Technical Note: The USMC Prosthetic Skin
Judd E. Lundt, B.S. Engr.
Timothy B. Staats, M.A., C.P.
Coverings and artificial limbs have enjoyed limited popularity for over twenty years. While early versions, made primarily of polyvinyl chloride were usually applied to exoskeletal below knee prostheses, it was not until introduction of endoskeletal prosthetic components with their soft foam covers that their utility became apparent.
The USMC prosthetic skin (Fig. 1 ) was initially developed in 1974 as a protective cover for soft foam endoskeletal below knee prostheses. Today it is available in both Caucasian and negroid skin tones in a variety of sizes for all applications from below knee to hip disarticulation prostheses.
Characteristics of the USMC prosthetic skin are its toughness, thinness, elasticity—particularly in the longitudinal direction—and its slow rebound to stretch. Because of this, little additional limitation in knee flexion will result with the above knee exoskeletal prosthesis when the skin is used over the soft foam cover. Furthermore, if properly sized, the skin will not collapse or significantly distort the underlying foam.
As with any thin material designed to fulfill the above requirements, the USMC prosthetic skin is not completely impervious to tears and abrasions. Damage, if it does occur, is most likely during and through improper application procedures. However, when correctly installed, and with proper patient care, many months of service will be realized.
If the skin is to be used over an exoskeletal system all outer surfaces must be padded with at least 1/16" of soft foam such as Aliplast(TM) or Plastazote(TM) to prevent wear-through. All rivets, buckles or protruding components must also be carefully covered. The posterior aspect of the ankle where the counter of the shoe contacts the foot must be undershape to permit the addition of foam in this area (Fig. 2 ).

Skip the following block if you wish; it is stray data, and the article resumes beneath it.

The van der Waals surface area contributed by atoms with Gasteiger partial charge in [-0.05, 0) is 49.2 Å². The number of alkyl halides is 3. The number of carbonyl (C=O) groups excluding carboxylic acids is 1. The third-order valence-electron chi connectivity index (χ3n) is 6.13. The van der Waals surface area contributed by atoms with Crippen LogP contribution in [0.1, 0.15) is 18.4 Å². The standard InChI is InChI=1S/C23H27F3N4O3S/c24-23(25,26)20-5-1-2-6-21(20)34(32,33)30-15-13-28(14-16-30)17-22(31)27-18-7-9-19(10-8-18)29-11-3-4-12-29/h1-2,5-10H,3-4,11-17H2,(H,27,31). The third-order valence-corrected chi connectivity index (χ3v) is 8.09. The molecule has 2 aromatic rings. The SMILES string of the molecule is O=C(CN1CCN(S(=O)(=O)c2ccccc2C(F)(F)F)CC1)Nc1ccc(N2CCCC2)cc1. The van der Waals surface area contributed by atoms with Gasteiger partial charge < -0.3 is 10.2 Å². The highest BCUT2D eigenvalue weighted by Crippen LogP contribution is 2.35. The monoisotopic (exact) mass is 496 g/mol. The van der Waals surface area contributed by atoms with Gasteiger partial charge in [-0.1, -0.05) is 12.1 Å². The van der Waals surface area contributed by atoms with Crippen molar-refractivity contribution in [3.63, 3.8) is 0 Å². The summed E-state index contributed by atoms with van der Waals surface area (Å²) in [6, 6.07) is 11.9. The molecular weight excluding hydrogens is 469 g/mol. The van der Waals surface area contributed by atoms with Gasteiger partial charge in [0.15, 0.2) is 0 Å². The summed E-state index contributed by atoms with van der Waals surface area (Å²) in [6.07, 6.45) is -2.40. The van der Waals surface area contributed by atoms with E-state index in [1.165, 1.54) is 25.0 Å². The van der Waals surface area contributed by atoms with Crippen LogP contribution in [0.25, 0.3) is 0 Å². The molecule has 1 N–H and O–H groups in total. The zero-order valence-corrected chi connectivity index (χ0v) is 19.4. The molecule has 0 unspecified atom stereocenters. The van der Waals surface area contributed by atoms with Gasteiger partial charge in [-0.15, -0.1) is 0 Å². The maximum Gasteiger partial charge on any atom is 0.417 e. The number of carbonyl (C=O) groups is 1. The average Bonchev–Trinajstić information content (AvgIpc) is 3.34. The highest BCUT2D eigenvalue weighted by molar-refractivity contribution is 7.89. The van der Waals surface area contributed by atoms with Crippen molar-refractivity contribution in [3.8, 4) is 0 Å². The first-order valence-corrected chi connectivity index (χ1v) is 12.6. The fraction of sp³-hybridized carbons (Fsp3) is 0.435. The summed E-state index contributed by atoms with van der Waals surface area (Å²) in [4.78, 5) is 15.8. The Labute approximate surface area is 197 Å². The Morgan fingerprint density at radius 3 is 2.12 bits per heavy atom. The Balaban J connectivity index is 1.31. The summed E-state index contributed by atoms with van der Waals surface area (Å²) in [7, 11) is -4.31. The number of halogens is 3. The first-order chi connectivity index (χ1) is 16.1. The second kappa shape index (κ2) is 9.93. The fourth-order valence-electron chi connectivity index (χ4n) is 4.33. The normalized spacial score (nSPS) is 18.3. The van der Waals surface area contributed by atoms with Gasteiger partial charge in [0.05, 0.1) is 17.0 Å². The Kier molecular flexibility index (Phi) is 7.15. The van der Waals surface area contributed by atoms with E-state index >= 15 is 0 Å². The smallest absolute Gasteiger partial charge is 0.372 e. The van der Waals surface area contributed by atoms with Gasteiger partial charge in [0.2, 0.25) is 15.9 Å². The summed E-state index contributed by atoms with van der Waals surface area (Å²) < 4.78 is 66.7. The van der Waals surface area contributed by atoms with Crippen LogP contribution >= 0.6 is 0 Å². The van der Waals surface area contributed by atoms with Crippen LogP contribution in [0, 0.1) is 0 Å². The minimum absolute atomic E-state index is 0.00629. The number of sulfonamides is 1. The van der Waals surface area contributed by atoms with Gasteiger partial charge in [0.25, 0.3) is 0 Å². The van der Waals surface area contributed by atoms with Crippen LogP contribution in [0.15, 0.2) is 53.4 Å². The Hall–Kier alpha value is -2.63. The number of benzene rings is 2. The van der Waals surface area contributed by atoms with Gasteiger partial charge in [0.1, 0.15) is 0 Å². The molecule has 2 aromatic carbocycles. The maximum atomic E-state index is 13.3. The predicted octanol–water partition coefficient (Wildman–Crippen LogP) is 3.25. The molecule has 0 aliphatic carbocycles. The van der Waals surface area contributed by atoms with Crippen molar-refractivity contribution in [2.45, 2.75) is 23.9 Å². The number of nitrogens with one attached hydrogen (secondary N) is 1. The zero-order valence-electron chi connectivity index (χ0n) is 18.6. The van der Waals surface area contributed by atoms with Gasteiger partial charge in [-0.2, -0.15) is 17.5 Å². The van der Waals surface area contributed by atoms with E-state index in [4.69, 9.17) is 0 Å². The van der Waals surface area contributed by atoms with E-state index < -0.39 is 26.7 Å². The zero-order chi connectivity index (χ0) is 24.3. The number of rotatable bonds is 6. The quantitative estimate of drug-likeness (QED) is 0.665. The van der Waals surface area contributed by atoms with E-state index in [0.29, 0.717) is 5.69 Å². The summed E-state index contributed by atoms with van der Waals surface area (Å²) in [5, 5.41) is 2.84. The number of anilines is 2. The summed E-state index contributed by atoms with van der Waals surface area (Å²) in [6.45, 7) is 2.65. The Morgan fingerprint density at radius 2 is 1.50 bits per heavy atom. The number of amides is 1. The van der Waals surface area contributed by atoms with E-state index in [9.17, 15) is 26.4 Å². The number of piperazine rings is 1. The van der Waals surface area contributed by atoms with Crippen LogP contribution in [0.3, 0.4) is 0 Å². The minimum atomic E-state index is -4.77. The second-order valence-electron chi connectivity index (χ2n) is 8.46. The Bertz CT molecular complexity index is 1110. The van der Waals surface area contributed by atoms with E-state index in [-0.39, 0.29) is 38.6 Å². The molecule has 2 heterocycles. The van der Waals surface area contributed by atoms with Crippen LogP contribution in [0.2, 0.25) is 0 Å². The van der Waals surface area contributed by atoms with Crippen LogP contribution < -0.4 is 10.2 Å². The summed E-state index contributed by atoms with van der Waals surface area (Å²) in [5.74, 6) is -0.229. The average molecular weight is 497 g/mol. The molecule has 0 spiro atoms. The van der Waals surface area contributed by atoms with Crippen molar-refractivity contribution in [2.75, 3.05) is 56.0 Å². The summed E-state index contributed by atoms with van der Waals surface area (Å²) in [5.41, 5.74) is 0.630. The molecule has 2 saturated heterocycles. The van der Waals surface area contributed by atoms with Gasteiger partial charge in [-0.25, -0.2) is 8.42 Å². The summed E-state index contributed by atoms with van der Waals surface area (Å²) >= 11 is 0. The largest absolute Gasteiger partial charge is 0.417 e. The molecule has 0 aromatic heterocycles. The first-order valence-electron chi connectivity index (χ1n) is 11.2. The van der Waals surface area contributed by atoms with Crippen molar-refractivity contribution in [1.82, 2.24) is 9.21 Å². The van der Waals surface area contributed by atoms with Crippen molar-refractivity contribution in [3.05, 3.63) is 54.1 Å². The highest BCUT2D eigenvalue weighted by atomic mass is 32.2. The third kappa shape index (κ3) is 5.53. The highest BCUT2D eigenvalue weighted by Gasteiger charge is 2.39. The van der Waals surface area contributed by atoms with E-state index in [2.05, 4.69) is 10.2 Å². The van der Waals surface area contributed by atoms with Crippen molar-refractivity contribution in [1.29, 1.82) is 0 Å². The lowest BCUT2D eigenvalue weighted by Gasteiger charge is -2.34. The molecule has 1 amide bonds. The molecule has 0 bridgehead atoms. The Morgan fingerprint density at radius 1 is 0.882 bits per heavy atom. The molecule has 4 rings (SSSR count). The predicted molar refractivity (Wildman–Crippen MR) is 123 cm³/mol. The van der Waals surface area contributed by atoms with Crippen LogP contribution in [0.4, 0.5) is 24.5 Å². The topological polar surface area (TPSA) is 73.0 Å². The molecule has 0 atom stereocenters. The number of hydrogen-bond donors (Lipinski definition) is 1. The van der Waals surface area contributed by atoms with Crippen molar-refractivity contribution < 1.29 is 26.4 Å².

With the endoskeletal prosthesis it is necessary to leave the foam cover somewhat oversized to compensate for the slight compression caused by the skin covering. Care must also be taken to accentuate the knee cap shape so that its lines will remain cosmetic during knee flexion.
For the hip disarticulation prosthesis, additional padding for cosmetic appearance should be considered through use of an oblong buttocks pad glued to the socket. When using the USMC prosthetic skin in this application it is suggested that a nylon hose (preferably a panty hose) be pulled over the entire limb. Protective padding is applied over all rough edges and exposed screw heads to prevent them from wearing through the skin. When proper padding is completed, the skin should be applied by using the following procedure.
APPLICATION OF THE PROSTHETIC SKIN
The USMC prosthetic skin is applied in a manner similar to donning a stocking. It should be gathered, however, rather than rolled on starting with the foot. After carefully pulling the skin over the foot, it is stretched proximally using the pads of the fingers (Fig. 2 ). Particular attention to preventing the fingernails from digging into the elastic material is essential to prevent tearing. Once over the foot it is stretched longitudinally until all wrinkles are removed. The use of heat to soften the skin material to facilitate stretch is neither necessary nor recommended.
When installed over a below knee prosthesis the skin may be permanently glued to the proximal brim with Barge(TM) and trimmed or, if desired, left long and used as an auxiliary suspension by attaching to a garter belt.
When using on an above knee prosthesis it may be necessary several times during the first few weeks to remove wrinkles that develop from creep in the skin material. Because of this characteristic, permanent attachment of the skin at the proximal aspect should be postponed until all evidence of creep has been resolved. The skin works exceptionally well over the Hydracadence foot and lower leg cover as well as over the Mark V Multiplex and OHC Four Bar Systems. With these components, the skin is cemented directly to the soft lower leg covers (Fig. 3 ).
Hip disarticulations may require an extra length skin for an exceptionally long prosthesis; however, with shorter limbs a standard above knee length will suffice.